Doogie White just might be the hardest working man in heavy metal. Where isn't he these days? If he's not fronting for Michael Schenker, Yngwie Malmsteen, LA PAZ or TANK, he's been found lurking in EMPIRE, PRAYING MANTIS, CORNERSTONE, RATA BLANCA and, of course, RAINBOW, amongst other music entities. This time, he's pitted alongside the upright troupe of DIO/BLACK SABBATH/HEAVEN & HELL drummer Vinny Appice, THIN LIZZY/WHITESNAKE bassist Marco Mendoza and seventeen-year-old Polish wunderkind Iggy Gwadera.
The collective is thus known as WHITE APPICE MENDOZA IGGY, or WAMI, as they've already been tagged across the web. Their debut offering "Kill the King" is a fun blast of power rock that easily sinks itself in. It's mainly aimed toward veteran rockers, not that any fan of well-structured electric ditties can't enjoy the ride. Considering the age and better, the guitar proficiency of young Iggy Gwadera, generation gaps are void.
The slow cooker "Exodus (The Red Sea Crossing)" has a DIO feel to it with rolling tides, power riffs and Doogie White's soothing narration about Moses leading the chosen out of Egypt. It's a modest but well-crafted mini epic, though hardly indicative how "Kill the King" is going to play out the rest of the way. "The Rider" jumps tracks with a faster pace and a DOKKEN vibe, mostly felt in the huffing hard rock melody and peppy choruses, not that Doogie White sounds anything like Don Dokken. Iggy Gwadera rips a mighty fine solo on this number. There's another hint of DOKKEN along with AEROSMITH (one might even be tempted to bring THIN LIZZY to mind as well) chiming subtly through "Wild Woman (You Oughta Know) , which catches a nice strut and doesn't let it go.
The softie cut "Guardian of Your Heart" is delivered a hair too close in proximity to QUEENSRŸCHE's "Silent Lucidity", but at least WHITE APPICE MENDOZA IGGY dirty up the song's choruses instead of drifting through a full-on float. Iggy Gwadera later exhibits tremendous maturity with his gorgeous acoustic laces and psychedelic reverb spread through the album's stripped-down ballad, "I Don't Wanna Lose You".
"One More for Rock 'n Roll" is a pretty solid, mid-tempo anthem with Marco Mendoza's bass humming along to Vinny Appice's steady throb as the band testifies to being rock 'n roll believers. A corny epithet only if you've haven't been hearing this gospel issued as far back as DANNY AND THE JUNIORS. "Heart of Steel" once more taps into the old DOKKEN playbooks but toughens things up on the verses. With a nod to Doogie White's Scottish heritage, "The Resistance" hefts its chugging rhythms with bagpipes and White pounces on the opportunity to hoist the flag for his homeland. Iggy Gwadera assists the cause with a blaring solo.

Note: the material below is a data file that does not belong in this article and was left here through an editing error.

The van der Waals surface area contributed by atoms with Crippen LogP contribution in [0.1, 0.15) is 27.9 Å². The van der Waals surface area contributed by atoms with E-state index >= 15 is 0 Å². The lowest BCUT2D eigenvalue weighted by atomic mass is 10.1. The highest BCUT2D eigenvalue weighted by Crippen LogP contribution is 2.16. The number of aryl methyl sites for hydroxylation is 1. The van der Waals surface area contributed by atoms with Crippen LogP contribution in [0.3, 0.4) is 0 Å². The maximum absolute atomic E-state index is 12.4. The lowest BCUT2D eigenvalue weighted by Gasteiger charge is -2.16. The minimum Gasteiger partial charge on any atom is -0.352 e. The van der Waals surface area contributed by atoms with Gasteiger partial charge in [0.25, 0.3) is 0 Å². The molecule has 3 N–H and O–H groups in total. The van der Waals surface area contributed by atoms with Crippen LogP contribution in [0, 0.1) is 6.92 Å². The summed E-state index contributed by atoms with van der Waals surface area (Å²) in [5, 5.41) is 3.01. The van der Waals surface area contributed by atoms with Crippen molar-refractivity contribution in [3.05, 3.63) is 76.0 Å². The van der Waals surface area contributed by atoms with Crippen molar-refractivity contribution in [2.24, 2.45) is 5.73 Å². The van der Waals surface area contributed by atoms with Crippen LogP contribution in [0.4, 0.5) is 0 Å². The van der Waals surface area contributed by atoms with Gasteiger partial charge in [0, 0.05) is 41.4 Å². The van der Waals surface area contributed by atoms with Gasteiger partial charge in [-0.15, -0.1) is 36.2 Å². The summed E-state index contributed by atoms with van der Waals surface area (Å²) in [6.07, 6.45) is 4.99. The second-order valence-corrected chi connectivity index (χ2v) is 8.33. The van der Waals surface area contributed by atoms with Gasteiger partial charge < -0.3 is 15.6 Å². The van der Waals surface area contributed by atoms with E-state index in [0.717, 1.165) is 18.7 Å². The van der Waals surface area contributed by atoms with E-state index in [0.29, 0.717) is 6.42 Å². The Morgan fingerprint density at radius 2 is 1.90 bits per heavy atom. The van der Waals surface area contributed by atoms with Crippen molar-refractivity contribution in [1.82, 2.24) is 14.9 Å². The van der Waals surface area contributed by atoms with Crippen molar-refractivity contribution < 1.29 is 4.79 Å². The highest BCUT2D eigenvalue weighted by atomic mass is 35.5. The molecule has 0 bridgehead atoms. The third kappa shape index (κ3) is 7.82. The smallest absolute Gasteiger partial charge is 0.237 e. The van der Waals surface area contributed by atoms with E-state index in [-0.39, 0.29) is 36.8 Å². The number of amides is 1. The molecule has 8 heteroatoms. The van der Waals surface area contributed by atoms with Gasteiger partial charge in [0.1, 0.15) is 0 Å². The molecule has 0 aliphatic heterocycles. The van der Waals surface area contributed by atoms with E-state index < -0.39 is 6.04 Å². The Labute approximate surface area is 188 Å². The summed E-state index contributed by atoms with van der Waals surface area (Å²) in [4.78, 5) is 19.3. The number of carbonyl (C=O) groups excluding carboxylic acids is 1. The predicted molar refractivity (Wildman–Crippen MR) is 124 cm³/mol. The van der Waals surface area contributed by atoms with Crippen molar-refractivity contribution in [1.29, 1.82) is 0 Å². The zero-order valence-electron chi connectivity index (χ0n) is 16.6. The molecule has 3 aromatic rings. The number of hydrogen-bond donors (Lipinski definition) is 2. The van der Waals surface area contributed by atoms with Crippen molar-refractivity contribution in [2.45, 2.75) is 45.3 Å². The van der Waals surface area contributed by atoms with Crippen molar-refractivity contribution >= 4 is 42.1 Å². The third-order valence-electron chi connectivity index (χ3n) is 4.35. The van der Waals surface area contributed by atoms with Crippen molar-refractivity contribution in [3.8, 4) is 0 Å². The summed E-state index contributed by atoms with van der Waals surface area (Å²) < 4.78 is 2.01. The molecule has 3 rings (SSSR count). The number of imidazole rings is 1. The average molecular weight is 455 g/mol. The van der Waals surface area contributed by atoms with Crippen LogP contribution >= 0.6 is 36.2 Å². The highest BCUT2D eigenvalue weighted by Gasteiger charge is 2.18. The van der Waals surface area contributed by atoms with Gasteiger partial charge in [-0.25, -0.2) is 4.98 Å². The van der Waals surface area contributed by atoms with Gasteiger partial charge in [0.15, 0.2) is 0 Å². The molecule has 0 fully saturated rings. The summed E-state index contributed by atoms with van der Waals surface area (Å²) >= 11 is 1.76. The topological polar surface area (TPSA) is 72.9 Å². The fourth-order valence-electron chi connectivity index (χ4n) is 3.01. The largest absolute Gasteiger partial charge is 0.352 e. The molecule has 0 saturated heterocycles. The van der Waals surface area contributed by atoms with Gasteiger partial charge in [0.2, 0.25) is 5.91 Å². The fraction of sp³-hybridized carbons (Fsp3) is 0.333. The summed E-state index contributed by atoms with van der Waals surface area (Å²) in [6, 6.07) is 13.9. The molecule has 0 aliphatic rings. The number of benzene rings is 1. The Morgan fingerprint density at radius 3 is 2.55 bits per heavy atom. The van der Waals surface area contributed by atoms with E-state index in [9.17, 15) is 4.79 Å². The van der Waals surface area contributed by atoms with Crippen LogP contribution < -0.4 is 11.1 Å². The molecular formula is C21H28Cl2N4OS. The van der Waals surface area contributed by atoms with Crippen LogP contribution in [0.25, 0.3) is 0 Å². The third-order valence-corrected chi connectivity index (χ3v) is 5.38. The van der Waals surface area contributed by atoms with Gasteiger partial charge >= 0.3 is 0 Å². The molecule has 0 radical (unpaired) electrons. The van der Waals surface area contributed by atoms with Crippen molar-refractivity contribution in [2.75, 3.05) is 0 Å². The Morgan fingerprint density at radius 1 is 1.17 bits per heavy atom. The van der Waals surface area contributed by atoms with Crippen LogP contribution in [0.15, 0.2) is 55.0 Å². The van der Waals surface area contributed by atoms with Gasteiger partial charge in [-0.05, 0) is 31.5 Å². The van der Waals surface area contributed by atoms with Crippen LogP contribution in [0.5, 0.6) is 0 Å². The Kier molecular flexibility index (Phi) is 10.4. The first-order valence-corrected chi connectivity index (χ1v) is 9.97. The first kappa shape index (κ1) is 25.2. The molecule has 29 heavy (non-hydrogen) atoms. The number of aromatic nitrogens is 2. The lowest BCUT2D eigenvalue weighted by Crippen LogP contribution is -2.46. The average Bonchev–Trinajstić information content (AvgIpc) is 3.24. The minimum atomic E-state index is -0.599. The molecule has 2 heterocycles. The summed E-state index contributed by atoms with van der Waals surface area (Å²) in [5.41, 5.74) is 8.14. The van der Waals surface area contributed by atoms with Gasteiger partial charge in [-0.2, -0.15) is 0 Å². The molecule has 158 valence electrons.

It's nice that "Kill the King" is filled with straightforward rock numbers that are catchy and have their parts glued together professionally. The temptation with a super group is to let all stations go berserk in succession to show off their wares, but WHITE APPICE MENDOZA IGGY make a specialized quartet who (at least three, anyway) have been around the blocks. Graciously, the seniors are showing the way for their gifted prodigy in-tow.
The album sounds more reflective of these artists' contemporaries aside from their in-house affiliates, but it's a minor quibble. It's retro but hardly offensive, especially when you consider the chops and knowledge of theory Iggy Gwadera possesses. He's as much a headliner as anyone else in this group and this must be the thrill of a lifetime for him, regardless how far he goes from this point. God-honest songs are what WAMI seeks from one another and songs are what they deliver. "Kill the King" is entertaining if dialed back a bit at times. Nevertheless, "Young Blood" is so catchy you can't resist singing along to it. "Get Out of My Way" would've been that scream-along track that would've drawn detention back in the day, or at least a throwdown by the nearest jock with a ravenous appetite for metalheads. Ah, nostalgia…